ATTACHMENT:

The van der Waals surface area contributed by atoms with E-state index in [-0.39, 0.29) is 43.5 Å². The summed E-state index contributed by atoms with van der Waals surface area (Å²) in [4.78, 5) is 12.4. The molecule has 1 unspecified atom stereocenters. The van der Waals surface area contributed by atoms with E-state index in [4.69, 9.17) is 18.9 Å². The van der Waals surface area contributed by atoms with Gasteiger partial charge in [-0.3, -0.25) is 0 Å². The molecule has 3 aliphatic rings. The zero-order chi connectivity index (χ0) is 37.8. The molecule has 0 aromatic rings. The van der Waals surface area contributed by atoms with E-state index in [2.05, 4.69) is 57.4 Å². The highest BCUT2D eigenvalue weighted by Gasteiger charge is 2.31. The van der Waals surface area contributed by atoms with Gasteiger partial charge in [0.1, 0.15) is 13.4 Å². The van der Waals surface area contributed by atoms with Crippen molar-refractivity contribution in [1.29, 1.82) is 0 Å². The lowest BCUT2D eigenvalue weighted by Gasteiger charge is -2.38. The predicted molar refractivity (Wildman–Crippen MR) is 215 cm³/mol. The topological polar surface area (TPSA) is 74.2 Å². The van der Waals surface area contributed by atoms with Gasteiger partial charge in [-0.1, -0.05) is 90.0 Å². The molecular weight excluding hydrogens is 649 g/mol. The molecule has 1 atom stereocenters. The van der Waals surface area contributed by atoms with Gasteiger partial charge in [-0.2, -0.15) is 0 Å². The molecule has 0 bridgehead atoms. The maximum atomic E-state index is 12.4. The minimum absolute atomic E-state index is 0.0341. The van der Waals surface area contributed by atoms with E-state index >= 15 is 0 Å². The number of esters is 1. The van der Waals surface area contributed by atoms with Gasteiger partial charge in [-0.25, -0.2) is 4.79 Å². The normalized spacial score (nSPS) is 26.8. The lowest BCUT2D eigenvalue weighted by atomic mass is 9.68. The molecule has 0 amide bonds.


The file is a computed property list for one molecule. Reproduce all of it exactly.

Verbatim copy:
The van der Waals surface area contributed by atoms with E-state index in [-0.39, 0.29) is 43.5 Å². The summed E-state index contributed by atoms with van der Waals surface area (Å²) in [4.78, 5) is 12.4. The molecule has 1 unspecified atom stereocenters. The van der Waals surface area contributed by atoms with E-state index in [4.69, 9.17) is 18.9 Å². The van der Waals surface area contributed by atoms with Gasteiger partial charge in [-0.3, -0.25) is 0 Å². The molecule has 3 aliphatic rings. The zero-order chi connectivity index (χ0) is 37.8. The molecule has 0 aromatic rings. The van der Waals surface area contributed by atoms with E-state index in [2.05, 4.69) is 57.4 Å². The highest BCUT2D eigenvalue weighted by Gasteiger charge is 2.31. The van der Waals surface area contributed by atoms with Gasteiger partial charge in [0.1, 0.15) is 13.4 Å². The van der Waals surface area contributed by atoms with Crippen molar-refractivity contribution in [1.29, 1.82) is 0 Å². The lowest BCUT2D eigenvalue weighted by Gasteiger charge is -2.38. The predicted molar refractivity (Wildman–Crippen MR) is 215 cm³/mol. The topological polar surface area (TPSA) is 74.2 Å². The van der Waals surface area contributed by atoms with Gasteiger partial charge in [-0.1, -0.05) is 90.0 Å². The molecular weight excluding hydrogens is 649 g/mol. The molecule has 1 atom stereocenters. The van der Waals surface area contributed by atoms with Gasteiger partial charge in [-0.2, -0.15) is 0 Å². The molecule has 0 bridgehead atoms. The maximum atomic E-state index is 12.4. The minimum absolute atomic E-state index is 0.0341. The van der Waals surface area contributed by atoms with E-state index >= 15 is 0 Å². The number of esters is 1. The van der Waals surface area contributed by atoms with Gasteiger partial charge in [-0.25, -0.2) is 4.79 Å². The normalized spacial score (nSPS) is 26.8. The lowest BCUT2D eigenvalue weighted by atomic mass is 9.68. The molecule has 0 amide bonds.